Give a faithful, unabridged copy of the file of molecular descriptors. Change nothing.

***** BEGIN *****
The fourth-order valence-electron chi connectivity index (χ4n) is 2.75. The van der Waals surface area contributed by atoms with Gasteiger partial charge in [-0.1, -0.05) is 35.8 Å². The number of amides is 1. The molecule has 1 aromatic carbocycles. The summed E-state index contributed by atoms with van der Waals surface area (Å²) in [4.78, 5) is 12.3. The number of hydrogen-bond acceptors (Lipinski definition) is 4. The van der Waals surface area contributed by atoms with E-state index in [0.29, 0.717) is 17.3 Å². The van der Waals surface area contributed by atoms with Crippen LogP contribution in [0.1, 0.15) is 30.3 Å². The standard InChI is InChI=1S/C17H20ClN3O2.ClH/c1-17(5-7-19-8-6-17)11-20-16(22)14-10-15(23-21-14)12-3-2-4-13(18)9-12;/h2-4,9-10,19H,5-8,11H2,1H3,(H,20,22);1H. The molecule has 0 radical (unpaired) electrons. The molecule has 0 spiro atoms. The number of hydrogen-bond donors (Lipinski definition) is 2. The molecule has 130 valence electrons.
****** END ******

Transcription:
The fourth-order valence-electron chi connectivity index (χ4n) is 2.75. The van der Waals surface area contributed by atoms with Gasteiger partial charge in [-0.1, -0.05) is 35.8 Å². The number of amides is 1. The molecule has 1 aromatic carbocycles. The summed E-state index contributed by atoms with van der Waals surface area (Å²) in [4.78, 5) is 12.3. The number of hydrogen-bond acceptors (Lipinski definition) is 4. The van der Waals surface area contributed by atoms with E-state index in [0.29, 0.717) is 17.3 Å². The van der Waals surface area contributed by atoms with Crippen LogP contribution in [0.1, 0.15) is 30.3 Å². The standard InChI is InChI=1S/C17H20ClN3O2.ClH/c1-17(5-7-19-8-6-17)11-20-16(22)14-10-15(23-21-14)12-3-2-4-13(18)9-12;/h2-4,9-10,19H,5-8,11H2,1H3,(H,20,22);1H. The molecule has 0 radical (unpaired) electrons. The molecule has 0 spiro atoms. The number of hydrogen-bond donors (Lipinski definition) is 2. The molecule has 130 valence electrons.